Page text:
Even  before America sealed it off with blast walls and razor wire, the area now known as the Green Zone in central Baghdad was viewed with a mixture of fear and loathing. Saddam Hussein, Iraq’s brutal late dictator, adorned his palaces with monuments to himself. After toppling him, the American-led coalition moved into one of these—the Republican Palace—and the Green Zone developed around it.

The fortifications were meant to be temporary; a response to an insurgency outside. But as the Americans withdrew, Iraq’s new leaders replaced them in the citadel—and as the main target of an angry public.

It has been 13 years since the fall of Saddam, but many Iraqis are still struggling to get by. Successive governments, detached from the people, have produced little more than staggering levels of corruption and incompetence. Idle officials sit in air-conditioned offices even as the population lacks basic services. Progress seemed possible last year, when Haider al-Abadi, the prime minister, introduced a reform agenda, ostensibly backed by the entire parliament. But Members of Parliament’s’ swift reversion to bickering merely fuelled public outrage, which boiled over on April 30th, when hundreds of Iraqis stormed the Green Zone.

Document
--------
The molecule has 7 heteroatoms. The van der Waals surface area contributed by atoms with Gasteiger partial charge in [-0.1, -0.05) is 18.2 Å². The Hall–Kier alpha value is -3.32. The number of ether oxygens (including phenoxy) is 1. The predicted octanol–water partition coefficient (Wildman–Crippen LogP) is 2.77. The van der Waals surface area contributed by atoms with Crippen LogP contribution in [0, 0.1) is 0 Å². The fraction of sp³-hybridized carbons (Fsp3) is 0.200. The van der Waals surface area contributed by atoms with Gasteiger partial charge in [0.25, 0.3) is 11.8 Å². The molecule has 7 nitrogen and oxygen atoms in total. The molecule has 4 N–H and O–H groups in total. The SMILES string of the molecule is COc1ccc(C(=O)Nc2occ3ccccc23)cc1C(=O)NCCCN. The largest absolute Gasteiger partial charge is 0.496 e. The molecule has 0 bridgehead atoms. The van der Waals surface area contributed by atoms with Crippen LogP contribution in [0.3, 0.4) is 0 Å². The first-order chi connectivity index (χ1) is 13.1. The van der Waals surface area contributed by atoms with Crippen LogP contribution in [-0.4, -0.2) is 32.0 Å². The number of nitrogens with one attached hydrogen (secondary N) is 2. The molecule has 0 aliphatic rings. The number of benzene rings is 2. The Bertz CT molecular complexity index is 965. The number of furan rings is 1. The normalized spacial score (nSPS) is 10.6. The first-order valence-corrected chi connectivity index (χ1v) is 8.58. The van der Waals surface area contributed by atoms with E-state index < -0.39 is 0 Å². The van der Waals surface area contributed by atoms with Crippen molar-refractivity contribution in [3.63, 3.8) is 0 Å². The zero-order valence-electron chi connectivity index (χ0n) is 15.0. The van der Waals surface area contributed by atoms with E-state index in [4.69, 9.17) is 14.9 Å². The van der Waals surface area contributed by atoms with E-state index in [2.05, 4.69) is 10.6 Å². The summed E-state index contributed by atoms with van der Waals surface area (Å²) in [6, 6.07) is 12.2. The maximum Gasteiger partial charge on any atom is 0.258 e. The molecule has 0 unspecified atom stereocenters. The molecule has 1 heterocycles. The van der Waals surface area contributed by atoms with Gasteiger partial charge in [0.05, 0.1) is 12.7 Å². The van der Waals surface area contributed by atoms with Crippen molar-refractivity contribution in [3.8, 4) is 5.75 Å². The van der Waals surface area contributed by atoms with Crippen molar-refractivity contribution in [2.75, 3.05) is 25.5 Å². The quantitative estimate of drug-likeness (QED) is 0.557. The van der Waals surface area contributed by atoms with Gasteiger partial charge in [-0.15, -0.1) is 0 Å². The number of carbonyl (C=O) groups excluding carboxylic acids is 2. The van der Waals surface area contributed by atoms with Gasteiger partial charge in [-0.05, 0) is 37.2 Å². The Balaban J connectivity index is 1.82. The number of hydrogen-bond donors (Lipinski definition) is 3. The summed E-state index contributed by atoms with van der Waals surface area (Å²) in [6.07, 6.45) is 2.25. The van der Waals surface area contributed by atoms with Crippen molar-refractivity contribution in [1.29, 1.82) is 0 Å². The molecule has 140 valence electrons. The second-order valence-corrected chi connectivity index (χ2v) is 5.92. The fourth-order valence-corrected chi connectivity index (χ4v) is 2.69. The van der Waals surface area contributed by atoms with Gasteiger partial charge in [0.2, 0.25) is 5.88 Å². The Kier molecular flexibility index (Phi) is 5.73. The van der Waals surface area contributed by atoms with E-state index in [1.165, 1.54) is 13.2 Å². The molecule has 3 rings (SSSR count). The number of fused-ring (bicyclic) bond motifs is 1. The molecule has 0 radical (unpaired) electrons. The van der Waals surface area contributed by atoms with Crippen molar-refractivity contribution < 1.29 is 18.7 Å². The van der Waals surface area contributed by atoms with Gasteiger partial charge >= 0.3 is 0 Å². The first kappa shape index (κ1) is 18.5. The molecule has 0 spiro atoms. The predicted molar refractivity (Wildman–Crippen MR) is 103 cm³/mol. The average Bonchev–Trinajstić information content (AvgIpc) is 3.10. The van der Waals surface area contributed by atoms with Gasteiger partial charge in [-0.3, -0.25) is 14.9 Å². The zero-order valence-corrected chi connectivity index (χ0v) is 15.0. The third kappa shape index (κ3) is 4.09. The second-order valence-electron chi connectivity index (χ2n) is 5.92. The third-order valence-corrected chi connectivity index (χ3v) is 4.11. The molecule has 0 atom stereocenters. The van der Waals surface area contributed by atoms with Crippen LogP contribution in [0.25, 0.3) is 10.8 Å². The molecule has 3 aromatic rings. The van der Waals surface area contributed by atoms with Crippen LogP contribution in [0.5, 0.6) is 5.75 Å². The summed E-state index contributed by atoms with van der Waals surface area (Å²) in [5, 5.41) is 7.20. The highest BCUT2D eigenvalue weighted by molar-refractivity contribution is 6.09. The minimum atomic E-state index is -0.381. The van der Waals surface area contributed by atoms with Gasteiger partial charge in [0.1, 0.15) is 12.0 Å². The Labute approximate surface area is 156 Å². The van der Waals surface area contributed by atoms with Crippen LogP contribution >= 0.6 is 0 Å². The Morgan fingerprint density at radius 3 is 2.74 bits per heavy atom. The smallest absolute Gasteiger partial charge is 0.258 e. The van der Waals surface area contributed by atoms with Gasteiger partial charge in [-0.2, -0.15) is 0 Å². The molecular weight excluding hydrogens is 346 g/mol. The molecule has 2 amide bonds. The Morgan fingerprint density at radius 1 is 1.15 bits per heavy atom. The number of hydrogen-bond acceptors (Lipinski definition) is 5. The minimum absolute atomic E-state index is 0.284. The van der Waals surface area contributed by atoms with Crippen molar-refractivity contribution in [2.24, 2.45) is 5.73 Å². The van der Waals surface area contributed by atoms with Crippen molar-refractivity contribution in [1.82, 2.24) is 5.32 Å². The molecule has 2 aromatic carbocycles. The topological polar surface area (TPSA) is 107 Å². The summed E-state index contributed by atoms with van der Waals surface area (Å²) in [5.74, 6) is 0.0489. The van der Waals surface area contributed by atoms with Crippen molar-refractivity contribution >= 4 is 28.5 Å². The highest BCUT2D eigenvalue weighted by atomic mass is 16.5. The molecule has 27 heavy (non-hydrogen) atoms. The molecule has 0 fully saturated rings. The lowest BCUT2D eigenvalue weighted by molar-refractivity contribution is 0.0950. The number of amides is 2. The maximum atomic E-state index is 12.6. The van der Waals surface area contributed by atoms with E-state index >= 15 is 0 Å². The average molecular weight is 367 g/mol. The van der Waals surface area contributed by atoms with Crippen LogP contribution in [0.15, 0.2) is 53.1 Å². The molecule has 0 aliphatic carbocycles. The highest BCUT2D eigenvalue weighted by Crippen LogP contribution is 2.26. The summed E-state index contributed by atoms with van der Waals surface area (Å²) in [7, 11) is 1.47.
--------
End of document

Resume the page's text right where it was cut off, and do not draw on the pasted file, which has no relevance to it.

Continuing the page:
After smashing some furniture in parliament, and beating one of its members, the protesters quickly retreated. But their actions deepened Iraq’s worst political crisis since the fall of Saddam in 2003.

The proximate cause is a dispute over cabinet posts, which are divvied up between political blocs based on sect and ethnicity. The blocs have mostly plundered the ministries under their control. Mr. Abadi has tried to shrink the cabinet from 22 ministers to 16 (he previously cut 11 posts), and to replace the political appointees with technocrats who might actually do their jobs. His efforts are backed by America, Iran and Grand Ayatollah Ali al-Sistani, Shia Islam’s chief religious authority. He also has the support of Muqtada al-Sadr, a mercurial Shia cleric whose followers dominate the protest movement.

 

Read More: The Economist

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